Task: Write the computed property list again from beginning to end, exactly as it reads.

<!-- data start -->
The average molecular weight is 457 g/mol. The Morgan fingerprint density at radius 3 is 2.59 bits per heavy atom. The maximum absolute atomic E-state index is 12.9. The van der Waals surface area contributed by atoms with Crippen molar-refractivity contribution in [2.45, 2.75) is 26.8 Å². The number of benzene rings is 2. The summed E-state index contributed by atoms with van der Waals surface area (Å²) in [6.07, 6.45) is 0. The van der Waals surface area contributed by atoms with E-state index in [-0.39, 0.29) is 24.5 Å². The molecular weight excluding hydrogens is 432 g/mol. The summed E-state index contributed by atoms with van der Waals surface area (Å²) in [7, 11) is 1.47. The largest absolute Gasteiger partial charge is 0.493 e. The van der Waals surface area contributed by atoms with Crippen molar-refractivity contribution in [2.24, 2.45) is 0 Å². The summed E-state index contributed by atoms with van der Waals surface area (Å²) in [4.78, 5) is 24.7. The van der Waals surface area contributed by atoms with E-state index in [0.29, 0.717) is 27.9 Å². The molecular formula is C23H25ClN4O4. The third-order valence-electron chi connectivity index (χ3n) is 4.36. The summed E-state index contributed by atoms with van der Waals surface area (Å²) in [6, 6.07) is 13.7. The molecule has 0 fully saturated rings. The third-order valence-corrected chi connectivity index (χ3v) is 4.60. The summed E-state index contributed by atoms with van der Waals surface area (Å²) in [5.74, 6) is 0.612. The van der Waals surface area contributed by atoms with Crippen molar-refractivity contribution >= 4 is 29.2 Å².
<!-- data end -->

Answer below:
The average molecular weight is 457 g/mol. The Morgan fingerprint density at radius 3 is 2.59 bits per heavy atom. The maximum absolute atomic E-state index is 12.9. The van der Waals surface area contributed by atoms with Crippen molar-refractivity contribution in [2.45, 2.75) is 26.8 Å². The number of benzene rings is 2. The summed E-state index contributed by atoms with van der Waals surface area (Å²) in [6.07, 6.45) is 0. The van der Waals surface area contributed by atoms with E-state index in [-0.39, 0.29) is 24.5 Å². The molecular weight excluding hydrogens is 432 g/mol. The summed E-state index contributed by atoms with van der Waals surface area (Å²) in [7, 11) is 1.47. The largest absolute Gasteiger partial charge is 0.493 e. The van der Waals surface area contributed by atoms with Crippen molar-refractivity contribution in [2.24, 2.45) is 0 Å². The summed E-state index contributed by atoms with van der Waals surface area (Å²) in [4.78, 5) is 24.7. The van der Waals surface area contributed by atoms with E-state index in [0.29, 0.717) is 27.9 Å². The molecular formula is C23H25ClN4O4. The third-order valence-electron chi connectivity index (χ3n) is 4.36. The summed E-state index contributed by atoms with van der Waals surface area (Å²) in [6, 6.07) is 13.7. The molecule has 0 fully saturated rings. The third-order valence-corrected chi connectivity index (χ3v) is 4.60. The summed E-state index contributed by atoms with van der Waals surface area (Å²) in [5.74, 6) is 0.612. The van der Waals surface area contributed by atoms with Crippen molar-refractivity contribution >= 4 is 29.2 Å².